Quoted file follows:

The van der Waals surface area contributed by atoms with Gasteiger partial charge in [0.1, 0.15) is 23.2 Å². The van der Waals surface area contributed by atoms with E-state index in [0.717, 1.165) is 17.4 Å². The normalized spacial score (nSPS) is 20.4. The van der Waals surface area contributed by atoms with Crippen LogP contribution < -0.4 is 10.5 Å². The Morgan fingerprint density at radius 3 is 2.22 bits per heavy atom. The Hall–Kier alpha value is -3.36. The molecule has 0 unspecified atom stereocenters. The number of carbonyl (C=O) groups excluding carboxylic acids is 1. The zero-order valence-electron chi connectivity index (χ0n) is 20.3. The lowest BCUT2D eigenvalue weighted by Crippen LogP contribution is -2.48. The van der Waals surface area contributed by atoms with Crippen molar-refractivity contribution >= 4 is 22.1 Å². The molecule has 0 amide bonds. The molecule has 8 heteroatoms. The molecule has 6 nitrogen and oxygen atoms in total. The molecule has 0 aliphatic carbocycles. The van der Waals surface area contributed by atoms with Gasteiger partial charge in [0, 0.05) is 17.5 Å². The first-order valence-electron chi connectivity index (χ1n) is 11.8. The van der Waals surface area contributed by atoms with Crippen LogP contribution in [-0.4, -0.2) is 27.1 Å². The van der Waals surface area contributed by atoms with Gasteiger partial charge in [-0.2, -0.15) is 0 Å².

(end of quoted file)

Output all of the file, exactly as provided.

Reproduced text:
The van der Waals surface area contributed by atoms with Gasteiger partial charge in [0.1, 0.15) is 23.2 Å². The van der Waals surface area contributed by atoms with E-state index in [0.717, 1.165) is 17.4 Å². The normalized spacial score (nSPS) is 20.4. The van der Waals surface area contributed by atoms with Crippen LogP contribution < -0.4 is 10.5 Å². The Morgan fingerprint density at radius 3 is 2.22 bits per heavy atom. The Hall–Kier alpha value is -3.36. The molecule has 0 unspecified atom stereocenters. The number of carbonyl (C=O) groups excluding carboxylic acids is 1. The zero-order valence-electron chi connectivity index (χ0n) is 20.3. The lowest BCUT2D eigenvalue weighted by Crippen LogP contribution is -2.48. The van der Waals surface area contributed by atoms with Crippen molar-refractivity contribution >= 4 is 22.1 Å². The molecule has 0 amide bonds. The molecule has 8 heteroatoms. The molecule has 6 nitrogen and oxygen atoms in total. The molecule has 0 aliphatic carbocycles. The van der Waals surface area contributed by atoms with Gasteiger partial charge in [0, 0.05) is 17.5 Å². The first-order valence-electron chi connectivity index (χ1n) is 11.8. The van der Waals surface area contributed by atoms with Crippen LogP contribution in [-0.4, -0.2) is 27.1 Å². The van der Waals surface area contributed by atoms with Gasteiger partial charge in [-0.2, -0.15) is 0 Å².